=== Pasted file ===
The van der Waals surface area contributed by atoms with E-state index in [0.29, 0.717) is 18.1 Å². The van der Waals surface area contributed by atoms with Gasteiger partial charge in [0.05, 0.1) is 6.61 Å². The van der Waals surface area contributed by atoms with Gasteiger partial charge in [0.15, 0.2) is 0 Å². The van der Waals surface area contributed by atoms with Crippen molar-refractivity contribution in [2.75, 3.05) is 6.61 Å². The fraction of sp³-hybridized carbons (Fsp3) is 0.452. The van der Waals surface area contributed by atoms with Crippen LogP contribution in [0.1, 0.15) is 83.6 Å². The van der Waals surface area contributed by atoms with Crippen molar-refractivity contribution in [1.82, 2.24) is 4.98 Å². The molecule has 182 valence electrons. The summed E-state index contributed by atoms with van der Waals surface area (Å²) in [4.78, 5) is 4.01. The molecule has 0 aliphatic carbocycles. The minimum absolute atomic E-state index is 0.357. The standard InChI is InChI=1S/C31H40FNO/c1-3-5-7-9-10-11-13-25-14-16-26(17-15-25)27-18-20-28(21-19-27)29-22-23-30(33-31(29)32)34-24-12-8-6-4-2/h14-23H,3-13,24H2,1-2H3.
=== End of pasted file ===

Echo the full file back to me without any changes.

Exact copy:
The van der Waals surface area contributed by atoms with E-state index in [0.29, 0.717) is 18.1 Å². The van der Waals surface area contributed by atoms with Gasteiger partial charge in [0.05, 0.1) is 6.61 Å². The van der Waals surface area contributed by atoms with Gasteiger partial charge in [0.15, 0.2) is 0 Å². The van der Waals surface area contributed by atoms with Crippen molar-refractivity contribution in [2.75, 3.05) is 6.61 Å². The fraction of sp³-hybridized carbons (Fsp3) is 0.452. The van der Waals surface area contributed by atoms with Crippen LogP contribution in [0.1, 0.15) is 83.6 Å². The van der Waals surface area contributed by atoms with Crippen molar-refractivity contribution in [1.82, 2.24) is 4.98 Å². The molecule has 182 valence electrons. The summed E-state index contributed by atoms with van der Waals surface area (Å²) in [4.78, 5) is 4.01. The molecule has 0 aliphatic carbocycles. The minimum absolute atomic E-state index is 0.357. The standard InChI is InChI=1S/C31H40FNO/c1-3-5-7-9-10-11-13-25-14-16-26(17-15-25)27-18-20-28(21-19-27)29-22-23-30(33-31(29)32)34-24-12-8-6-4-2/h14-23H,3-13,24H2,1-2H3.